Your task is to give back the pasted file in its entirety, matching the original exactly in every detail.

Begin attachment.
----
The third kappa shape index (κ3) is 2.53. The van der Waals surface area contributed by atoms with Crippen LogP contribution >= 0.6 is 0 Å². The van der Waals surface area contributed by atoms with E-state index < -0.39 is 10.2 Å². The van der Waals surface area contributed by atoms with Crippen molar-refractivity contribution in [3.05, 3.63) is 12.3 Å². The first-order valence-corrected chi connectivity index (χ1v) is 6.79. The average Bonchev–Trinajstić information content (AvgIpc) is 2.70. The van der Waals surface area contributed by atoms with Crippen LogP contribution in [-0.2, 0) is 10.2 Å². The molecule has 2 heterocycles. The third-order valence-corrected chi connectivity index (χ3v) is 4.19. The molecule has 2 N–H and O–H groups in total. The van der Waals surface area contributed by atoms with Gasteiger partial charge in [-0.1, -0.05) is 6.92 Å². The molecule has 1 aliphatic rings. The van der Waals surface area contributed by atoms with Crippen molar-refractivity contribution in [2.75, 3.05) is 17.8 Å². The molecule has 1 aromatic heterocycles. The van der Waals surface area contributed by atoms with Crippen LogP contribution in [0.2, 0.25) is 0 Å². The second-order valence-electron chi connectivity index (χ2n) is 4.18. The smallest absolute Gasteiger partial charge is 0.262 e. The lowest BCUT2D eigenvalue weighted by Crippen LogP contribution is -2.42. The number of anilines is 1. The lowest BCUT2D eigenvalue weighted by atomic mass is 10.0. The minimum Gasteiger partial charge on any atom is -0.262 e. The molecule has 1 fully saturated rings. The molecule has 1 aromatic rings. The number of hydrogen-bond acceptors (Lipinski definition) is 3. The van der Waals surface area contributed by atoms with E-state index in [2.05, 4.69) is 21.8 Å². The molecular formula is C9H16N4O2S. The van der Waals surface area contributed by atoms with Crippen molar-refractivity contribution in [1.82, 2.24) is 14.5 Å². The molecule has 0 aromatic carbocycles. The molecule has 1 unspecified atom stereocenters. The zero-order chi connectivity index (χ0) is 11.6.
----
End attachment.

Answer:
The third kappa shape index (κ3) is 2.53. The van der Waals surface area contributed by atoms with Crippen LogP contribution >= 0.6 is 0 Å². The van der Waals surface area contributed by atoms with E-state index < -0.39 is 10.2 Å². The van der Waals surface area contributed by atoms with Crippen molar-refractivity contribution in [3.05, 3.63) is 12.3 Å². The first-order valence-corrected chi connectivity index (χ1v) is 6.79. The average Bonchev–Trinajstić information content (AvgIpc) is 2.70. The van der Waals surface area contributed by atoms with Crippen LogP contribution in [-0.2, 0) is 10.2 Å². The molecule has 2 heterocycles. The third-order valence-corrected chi connectivity index (χ3v) is 4.19. The molecule has 2 N–H and O–H groups in total. The van der Waals surface area contributed by atoms with Gasteiger partial charge in [-0.1, -0.05) is 6.92 Å². The molecule has 1 aliphatic rings. The van der Waals surface area contributed by atoms with Crippen molar-refractivity contribution in [2.75, 3.05) is 17.8 Å². The molecule has 1 aromatic heterocycles. The van der Waals surface area contributed by atoms with Crippen LogP contribution in [0.2, 0.25) is 0 Å². The second-order valence-electron chi connectivity index (χ2n) is 4.18. The smallest absolute Gasteiger partial charge is 0.262 e. The lowest BCUT2D eigenvalue weighted by Crippen LogP contribution is -2.42. The number of anilines is 1. The lowest BCUT2D eigenvalue weighted by atomic mass is 10.0. The minimum Gasteiger partial charge on any atom is -0.262 e. The molecule has 1 fully saturated rings. The molecule has 1 aromatic rings. The number of hydrogen-bond acceptors (Lipinski definition) is 3. The van der Waals surface area contributed by atoms with E-state index in [2.05, 4.69) is 21.8 Å². The molecular formula is C9H16N4O2S. The van der Waals surface area contributed by atoms with Crippen molar-refractivity contribution in [1.82, 2.24) is 14.5 Å². The molecule has 0 aromatic carbocycles. The molecule has 1 unspecified atom stereocenters. The zero-order chi connectivity index (χ0) is 11.6.